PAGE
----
While we often see new and unusual subjects on modern bullion coins, we don’t often see something different in the format sense. In 2016, Scottsdale Mint debuted the first of its new Egyptian Relics series. These were quite unlike anything else on the legal tender market. Available initially only in a five-ounce format, they keep a diameter similar to a standard one ounce coin, choosing to employ all the extra weight on increasing the thickness.
There’s nothing unusual in that, of course, but instead of a standard bound edge, either smooth or reeded, Scottsdale have chosen to replicate the look of a piece of chiselled stone. It’s a small thing, but an inspired idea that works perfectly with the subject. Looking at the first coin depicting Tutankhamun, you can almost see it as being a piece of chipped off hieroglyphic adorned facade. The use of an antique finish aids in the effect. There’s no high-relief here – theses are still bullion coins after all – but again, that fits the theme as most Egyptian imagery was incused into a stone face.
Quickly following the five-ounce debut was a two-ounce coin that worked surprisingly well, and a gorgeous gold coin. The latter one eschewed the chiselled edge, but remained unbound to give that ancient feel, much like the Monnaie de Paris’s superb Clovis series. In 2018, Scottsdale expanded the theme to include the legendary Terracotta Army. While the format is less relevant to the Chinese site than it is to the Ancient Egyptian civilisation, it works just as well, helped along by the change from the small cardboard boxes to the very cool hessian-style bags (yes, these bullion coins come packaged).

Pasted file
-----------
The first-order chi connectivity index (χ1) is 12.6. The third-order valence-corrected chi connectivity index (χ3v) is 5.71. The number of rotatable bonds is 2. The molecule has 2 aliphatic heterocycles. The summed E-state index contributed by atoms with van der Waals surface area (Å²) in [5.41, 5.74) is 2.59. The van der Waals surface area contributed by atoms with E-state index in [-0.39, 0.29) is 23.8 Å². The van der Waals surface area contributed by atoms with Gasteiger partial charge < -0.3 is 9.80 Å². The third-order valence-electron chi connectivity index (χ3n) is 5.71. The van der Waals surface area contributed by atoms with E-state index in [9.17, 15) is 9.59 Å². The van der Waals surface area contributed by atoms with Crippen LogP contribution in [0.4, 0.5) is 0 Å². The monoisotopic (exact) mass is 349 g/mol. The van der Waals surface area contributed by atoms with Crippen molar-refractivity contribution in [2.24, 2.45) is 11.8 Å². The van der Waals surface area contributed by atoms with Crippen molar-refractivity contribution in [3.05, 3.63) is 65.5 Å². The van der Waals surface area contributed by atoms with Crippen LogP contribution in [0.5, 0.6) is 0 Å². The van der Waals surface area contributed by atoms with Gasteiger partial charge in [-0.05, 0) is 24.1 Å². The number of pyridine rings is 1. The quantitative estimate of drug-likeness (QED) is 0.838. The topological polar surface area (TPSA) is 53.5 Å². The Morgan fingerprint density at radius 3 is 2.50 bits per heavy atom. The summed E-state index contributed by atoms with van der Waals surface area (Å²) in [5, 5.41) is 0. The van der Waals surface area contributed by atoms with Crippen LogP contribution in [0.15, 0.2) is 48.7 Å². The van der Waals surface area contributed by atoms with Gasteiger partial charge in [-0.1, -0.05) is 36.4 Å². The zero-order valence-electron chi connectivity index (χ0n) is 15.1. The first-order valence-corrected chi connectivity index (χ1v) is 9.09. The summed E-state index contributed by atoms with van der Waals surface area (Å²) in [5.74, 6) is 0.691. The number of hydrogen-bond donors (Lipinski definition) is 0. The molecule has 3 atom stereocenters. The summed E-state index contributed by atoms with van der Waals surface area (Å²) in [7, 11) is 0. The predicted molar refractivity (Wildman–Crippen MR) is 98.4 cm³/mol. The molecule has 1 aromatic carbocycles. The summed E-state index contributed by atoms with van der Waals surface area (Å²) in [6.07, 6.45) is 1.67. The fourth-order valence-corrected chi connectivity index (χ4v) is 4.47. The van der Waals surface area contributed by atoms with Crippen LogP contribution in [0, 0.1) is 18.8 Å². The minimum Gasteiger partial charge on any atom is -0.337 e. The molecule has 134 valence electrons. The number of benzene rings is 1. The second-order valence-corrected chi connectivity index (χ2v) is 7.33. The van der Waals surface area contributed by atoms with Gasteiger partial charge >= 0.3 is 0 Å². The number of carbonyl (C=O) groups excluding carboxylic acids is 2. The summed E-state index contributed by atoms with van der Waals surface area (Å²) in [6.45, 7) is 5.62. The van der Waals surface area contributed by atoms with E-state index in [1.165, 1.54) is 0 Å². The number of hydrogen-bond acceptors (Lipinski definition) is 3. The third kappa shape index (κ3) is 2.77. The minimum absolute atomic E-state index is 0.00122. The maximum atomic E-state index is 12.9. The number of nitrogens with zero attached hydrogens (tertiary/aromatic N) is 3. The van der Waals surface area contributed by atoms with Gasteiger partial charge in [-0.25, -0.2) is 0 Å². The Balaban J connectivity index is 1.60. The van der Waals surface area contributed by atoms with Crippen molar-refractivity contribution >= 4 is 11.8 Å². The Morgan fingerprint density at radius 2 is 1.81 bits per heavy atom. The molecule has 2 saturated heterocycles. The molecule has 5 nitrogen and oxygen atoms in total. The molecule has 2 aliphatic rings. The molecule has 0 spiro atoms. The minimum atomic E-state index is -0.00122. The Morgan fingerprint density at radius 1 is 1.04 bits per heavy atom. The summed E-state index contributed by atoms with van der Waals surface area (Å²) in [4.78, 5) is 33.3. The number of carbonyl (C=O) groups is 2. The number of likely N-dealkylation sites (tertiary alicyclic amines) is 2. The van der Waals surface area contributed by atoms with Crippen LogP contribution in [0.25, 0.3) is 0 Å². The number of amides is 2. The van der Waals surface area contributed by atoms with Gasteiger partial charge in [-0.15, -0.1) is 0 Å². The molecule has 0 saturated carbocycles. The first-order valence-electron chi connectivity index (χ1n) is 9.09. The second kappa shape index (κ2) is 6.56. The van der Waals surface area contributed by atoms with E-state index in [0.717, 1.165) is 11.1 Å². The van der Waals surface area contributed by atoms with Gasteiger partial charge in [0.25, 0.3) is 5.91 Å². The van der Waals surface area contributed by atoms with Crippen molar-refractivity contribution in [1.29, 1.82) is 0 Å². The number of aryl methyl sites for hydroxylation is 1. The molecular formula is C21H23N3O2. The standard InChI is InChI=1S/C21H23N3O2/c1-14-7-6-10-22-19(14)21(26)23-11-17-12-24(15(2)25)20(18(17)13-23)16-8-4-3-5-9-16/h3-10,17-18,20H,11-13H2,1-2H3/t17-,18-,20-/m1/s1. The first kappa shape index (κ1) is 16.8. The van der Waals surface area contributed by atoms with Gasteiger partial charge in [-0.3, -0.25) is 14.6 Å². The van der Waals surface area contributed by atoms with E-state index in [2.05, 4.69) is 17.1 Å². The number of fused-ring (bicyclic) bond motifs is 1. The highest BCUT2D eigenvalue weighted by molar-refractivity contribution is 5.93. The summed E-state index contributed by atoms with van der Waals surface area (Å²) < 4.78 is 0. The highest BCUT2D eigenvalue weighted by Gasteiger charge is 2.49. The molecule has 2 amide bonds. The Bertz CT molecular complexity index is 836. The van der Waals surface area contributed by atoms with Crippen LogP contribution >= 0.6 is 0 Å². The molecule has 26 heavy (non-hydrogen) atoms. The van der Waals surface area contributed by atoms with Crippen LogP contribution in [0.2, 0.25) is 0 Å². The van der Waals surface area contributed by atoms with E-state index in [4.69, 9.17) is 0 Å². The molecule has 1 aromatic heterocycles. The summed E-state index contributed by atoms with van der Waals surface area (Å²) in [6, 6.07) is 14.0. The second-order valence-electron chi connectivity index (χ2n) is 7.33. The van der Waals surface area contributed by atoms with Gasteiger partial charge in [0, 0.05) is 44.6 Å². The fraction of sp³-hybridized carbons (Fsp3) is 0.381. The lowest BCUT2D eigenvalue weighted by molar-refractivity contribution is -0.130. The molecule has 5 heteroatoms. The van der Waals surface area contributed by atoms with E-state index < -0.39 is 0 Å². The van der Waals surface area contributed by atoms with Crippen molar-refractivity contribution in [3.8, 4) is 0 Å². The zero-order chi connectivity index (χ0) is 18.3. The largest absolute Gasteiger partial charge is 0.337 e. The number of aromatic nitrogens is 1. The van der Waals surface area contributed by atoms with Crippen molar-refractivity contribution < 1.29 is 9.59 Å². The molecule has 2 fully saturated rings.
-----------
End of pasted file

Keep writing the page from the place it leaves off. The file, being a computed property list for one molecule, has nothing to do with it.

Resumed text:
These are one of our favourite bullion coin series of all time. It helps that I love the subject, but the implementation is absolutely first class and constitutes one of those rare examples of a format change done for the right reasons rather than just for the sake of it. The coins are still being released, with another Terracotta Army issue due in 2020. As a sidenote, the Terracotta Army coin didn’t release in 2019, and was essentially missed from the mints schedule last year. To get back on track, they produced a limited run of just 1,500 pieces of that design, so definitely one to keep an eye out for.
Mintages as a whole are pretty tight, with none exceeding 30,000 pieces. The Egyptian Relics series is issued for the Republic of Chad, an African state, so at least on the same continent as the theme. The Terracotta Army coins are issued for Fiji. Both ranges carry the respective national emblems, Fiji having dumped the effigy of Queen Elizabeth II after its constitutional problems a few years ago. It’s great to see a bullion coin have this much care and attention expended on it, and so successfully. These are true bullion coins, with some very low premiums, yet also having plenty of potential as semi-numismatics.